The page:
The Anne Ross Library EBSCO journal holdings are now linked with Google Scholar. This means that if your search results return a journal article that is included in one of our subscription databases, you will be alerted with the link for 'myUMHS' appearing to the right of the article description. See the section below on 'How do I set up Google Scholar?' for instructions on setting this up.
Search Google Scholar for peer-reviewed papers, theses, books,
abstracts and court opinions from academic publishers, professional
societies, online repositories, universities, and websites. While there is overlap between Google Scholar, Discovery Search, and individual library databases, it’s always helpful to have a variety
of research tools at your disposal.
Google Scholar links to many online
journal articles, but it does not link to all of the articles available
in the Anne Ross Library's online databases. By the same token, you may find
sources in Google Scholar that aren’t available through the library.
Google Scholar yields broad and comprehensive search results for
your topic, especially when looking for sources from different
disciplines. It is also useful for identifying related research or
for locating sources that have cited published articles you may have authored. The Search Alert tool is an additional benefit for staying up-to-date with information being published on your topic.
How do I set up Google Scholar?
You will need to do a one-time
set-up for your account to access full-text articles available through the Anne Ross Library.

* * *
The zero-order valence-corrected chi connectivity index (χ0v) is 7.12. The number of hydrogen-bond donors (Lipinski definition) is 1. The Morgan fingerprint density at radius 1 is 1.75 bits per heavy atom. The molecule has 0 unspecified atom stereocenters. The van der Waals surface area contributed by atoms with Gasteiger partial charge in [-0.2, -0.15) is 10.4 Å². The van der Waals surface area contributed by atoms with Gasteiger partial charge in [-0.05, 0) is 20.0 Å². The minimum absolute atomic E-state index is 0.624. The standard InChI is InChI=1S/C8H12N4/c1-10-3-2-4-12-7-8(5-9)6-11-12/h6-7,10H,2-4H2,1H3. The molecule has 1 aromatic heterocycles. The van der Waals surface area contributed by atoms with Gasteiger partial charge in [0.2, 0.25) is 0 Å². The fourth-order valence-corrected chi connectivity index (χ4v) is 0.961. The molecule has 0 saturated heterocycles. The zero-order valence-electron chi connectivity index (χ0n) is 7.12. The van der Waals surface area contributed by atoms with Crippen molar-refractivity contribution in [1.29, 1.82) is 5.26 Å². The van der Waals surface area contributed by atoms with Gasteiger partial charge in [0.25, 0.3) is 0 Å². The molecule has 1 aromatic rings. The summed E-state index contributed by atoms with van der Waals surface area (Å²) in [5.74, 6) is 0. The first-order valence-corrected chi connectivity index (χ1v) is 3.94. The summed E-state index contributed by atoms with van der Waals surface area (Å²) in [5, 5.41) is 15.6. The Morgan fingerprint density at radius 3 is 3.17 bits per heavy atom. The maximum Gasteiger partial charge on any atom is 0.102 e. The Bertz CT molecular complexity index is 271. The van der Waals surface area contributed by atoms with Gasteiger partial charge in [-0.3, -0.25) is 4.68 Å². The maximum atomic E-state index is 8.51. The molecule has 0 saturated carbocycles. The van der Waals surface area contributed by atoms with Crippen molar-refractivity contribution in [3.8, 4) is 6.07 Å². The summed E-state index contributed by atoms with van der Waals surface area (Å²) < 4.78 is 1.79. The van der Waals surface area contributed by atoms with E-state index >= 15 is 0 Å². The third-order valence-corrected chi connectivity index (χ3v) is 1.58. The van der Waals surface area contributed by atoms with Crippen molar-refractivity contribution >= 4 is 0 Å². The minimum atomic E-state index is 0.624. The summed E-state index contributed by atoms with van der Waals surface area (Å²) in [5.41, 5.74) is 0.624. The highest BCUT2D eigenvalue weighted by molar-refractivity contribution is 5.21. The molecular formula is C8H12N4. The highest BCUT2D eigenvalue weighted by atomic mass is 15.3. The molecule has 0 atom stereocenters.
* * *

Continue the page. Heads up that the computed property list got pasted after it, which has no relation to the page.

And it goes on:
Go to scholar.google.com
Be logged into your personal Google account
Click Settings in Google Scholar
Click Library Links
Search for UMHS-SK or University of Medicine and Health Sciences
If you access Google Scholar directly at scholar.google.com without
logging in and creating library links, full-text linking will not be
available. Follow the myUMHS link for instant access to any available article.
If you require further assistance to set this up please contact the library.
Labels: Anne Ross Library, database searching, Google Scholar, information search techniques, new library resources, UMHS, UMHS library services
The MedEd Revolution: AMA Steps Up Focus on Information Literacy
Medical education, in it's current modern form (since the Flexner Report of 1910) seems ripe for change if the response rate to a recent AMA program initiative is any indication. The American Medical Association recently developed a proposal outlining a number of key trans-formative changes they would like to see in the way physicians are educated. The response from US medical schools was in their words "overwhelming".
"The reason the AMA emphasizes “accelerating” change is that incremental changes aren’t enough to ensure that future doctors get the training they need in a world in which rapid business, population and technological changes have made being a doctor a much more dynamic profession. These have to be systemic changes, as bold and far-reaching in our time as they were in the wake of the Flexner report."
Click to read the full report (posted March 18, 2013): Medical schools signal readiness for revolution